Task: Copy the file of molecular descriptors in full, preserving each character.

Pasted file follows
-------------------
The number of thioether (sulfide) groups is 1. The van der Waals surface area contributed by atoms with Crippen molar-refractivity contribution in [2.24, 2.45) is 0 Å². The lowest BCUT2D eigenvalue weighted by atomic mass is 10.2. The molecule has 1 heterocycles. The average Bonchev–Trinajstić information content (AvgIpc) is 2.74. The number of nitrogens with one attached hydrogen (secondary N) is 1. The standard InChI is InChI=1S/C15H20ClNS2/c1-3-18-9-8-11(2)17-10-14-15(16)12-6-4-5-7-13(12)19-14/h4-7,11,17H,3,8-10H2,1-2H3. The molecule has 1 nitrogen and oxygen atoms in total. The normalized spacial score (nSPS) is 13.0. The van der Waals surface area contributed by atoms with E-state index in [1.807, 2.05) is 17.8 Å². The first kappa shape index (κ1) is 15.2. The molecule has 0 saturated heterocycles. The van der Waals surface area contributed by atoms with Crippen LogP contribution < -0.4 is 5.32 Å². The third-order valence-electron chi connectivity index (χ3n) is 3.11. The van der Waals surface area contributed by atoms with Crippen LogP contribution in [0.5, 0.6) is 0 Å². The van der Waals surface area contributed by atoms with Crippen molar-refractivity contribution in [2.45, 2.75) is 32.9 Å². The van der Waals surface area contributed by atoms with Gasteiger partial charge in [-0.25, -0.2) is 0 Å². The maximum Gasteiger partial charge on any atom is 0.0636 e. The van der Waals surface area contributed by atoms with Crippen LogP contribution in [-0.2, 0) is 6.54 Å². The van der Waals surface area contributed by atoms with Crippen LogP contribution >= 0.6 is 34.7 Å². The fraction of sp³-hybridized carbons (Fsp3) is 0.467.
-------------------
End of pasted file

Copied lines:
The number of thioether (sulfide) groups is 1. The van der Waals surface area contributed by atoms with Crippen molar-refractivity contribution in [2.24, 2.45) is 0 Å². The lowest BCUT2D eigenvalue weighted by atomic mass is 10.2. The molecule has 1 heterocycles. The average Bonchev–Trinajstić information content (AvgIpc) is 2.74. The number of nitrogens with one attached hydrogen (secondary N) is 1. The standard InChI is InChI=1S/C15H20ClNS2/c1-3-18-9-8-11(2)17-10-14-15(16)12-6-4-5-7-13(12)19-14/h4-7,11,17H,3,8-10H2,1-2H3. The molecule has 1 nitrogen and oxygen atoms in total. The normalized spacial score (nSPS) is 13.0. The van der Waals surface area contributed by atoms with E-state index in [1.807, 2.05) is 17.8 Å². The first kappa shape index (κ1) is 15.2. The molecule has 0 saturated heterocycles. The van der Waals surface area contributed by atoms with Crippen LogP contribution < -0.4 is 5.32 Å². The third-order valence-electron chi connectivity index (χ3n) is 3.11. The van der Waals surface area contributed by atoms with Crippen LogP contribution in [0.5, 0.6) is 0 Å². The van der Waals surface area contributed by atoms with Crippen molar-refractivity contribution in [2.45, 2.75) is 32.9 Å². The van der Waals surface area contributed by atoms with Gasteiger partial charge in [-0.25, -0.2) is 0 Å². The maximum Gasteiger partial charge on any atom is 0.0636 e. The van der Waals surface area contributed by atoms with Crippen LogP contribution in [-0.2, 0) is 6.54 Å². The van der Waals surface area contributed by atoms with Crippen LogP contribution >= 0.6 is 34.7 Å². The fraction of sp³-hybridized carbons (Fsp3) is 0.467.